Just over a week ago I arrived at Harare International Airport and stepped into the bright, hot sun. A jovial WFP driver named Kenneth picked me up and answered all of my questions about life in Zimbabwe (yes, they do have Nandos). Upon arriving at my accommodation, I promptly collapsed from exhaustion from watching too many in-flight movies. Post-nap, I met my hosts – a lovely couple, Jens and Kaneko, with good taste in wine, and two cute kids. I also met their cat and peacock, both of whom were friendly. I spent the weekend with the family going from farmer’s market, to cafe, to drinks on the veranda. The above photo features my colleague, Ai, in our host’s garden.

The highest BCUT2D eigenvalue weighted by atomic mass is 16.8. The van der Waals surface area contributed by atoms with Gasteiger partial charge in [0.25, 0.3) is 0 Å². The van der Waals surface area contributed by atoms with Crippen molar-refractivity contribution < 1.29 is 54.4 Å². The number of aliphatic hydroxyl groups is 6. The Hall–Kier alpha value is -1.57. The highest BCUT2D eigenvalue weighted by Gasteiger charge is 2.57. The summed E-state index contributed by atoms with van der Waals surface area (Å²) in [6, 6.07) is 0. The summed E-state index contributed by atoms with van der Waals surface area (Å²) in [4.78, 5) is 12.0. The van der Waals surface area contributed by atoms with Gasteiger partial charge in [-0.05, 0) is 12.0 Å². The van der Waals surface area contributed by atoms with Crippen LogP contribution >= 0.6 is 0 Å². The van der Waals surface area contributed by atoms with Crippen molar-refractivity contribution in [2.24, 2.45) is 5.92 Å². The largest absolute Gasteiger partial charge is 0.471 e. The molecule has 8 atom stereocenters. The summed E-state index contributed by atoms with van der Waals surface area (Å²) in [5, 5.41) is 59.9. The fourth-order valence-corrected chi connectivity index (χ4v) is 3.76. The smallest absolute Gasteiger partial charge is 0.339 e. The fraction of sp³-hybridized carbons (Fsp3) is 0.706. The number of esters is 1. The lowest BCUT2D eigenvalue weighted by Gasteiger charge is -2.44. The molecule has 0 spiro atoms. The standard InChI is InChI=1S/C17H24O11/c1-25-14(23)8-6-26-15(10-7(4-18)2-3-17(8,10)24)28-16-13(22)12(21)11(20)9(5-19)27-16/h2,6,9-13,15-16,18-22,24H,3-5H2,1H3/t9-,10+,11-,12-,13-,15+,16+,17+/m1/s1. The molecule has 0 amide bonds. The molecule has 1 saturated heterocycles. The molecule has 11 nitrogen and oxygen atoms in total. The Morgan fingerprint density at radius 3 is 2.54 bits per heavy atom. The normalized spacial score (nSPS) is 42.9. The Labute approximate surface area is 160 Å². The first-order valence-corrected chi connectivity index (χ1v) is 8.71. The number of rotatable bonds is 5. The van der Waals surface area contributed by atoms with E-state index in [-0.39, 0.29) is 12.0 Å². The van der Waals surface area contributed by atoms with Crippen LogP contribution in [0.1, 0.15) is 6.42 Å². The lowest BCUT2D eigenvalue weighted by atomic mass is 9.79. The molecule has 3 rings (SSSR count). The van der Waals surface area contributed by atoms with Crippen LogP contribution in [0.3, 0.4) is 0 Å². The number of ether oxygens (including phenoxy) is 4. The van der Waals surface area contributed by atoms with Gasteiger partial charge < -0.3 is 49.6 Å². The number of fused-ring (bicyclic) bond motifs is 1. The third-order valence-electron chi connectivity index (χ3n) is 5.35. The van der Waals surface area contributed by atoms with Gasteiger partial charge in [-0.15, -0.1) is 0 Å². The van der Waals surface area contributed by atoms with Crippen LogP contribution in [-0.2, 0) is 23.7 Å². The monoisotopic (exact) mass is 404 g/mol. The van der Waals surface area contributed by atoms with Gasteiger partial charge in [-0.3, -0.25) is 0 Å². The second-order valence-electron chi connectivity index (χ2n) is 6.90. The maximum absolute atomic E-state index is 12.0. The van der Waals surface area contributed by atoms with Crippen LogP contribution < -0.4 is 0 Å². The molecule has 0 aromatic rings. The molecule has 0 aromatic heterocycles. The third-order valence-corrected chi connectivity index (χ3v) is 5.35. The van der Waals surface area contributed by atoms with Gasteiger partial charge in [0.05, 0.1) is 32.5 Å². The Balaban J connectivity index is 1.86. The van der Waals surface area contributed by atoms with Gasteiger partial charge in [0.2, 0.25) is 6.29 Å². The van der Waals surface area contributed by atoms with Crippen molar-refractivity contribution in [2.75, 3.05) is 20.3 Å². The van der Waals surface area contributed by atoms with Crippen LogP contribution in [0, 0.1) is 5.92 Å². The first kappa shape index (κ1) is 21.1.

Living in Harare has been very similar to living in suburban Johannesburg. Borrowdale is a leafy suburb with large gardens and many blossom-filled peach trees. The nearby shopping center had several shops I frequent in South Africa, and a pretty fantastic coffee shop which we sometimes stop by on the way to work. Minibus taxis here are as wild as in Johannesburg and potholes as common. Butter here is $10, but avocados are twice the size so it’s not all bad. The US Dollar was the primary currency used in Zimbabwe until last year, when the government released bonds that are of equivalent value to the dollar. Both currencies are accepted although people seem to prefer being in possession of dollars due to the better buying power.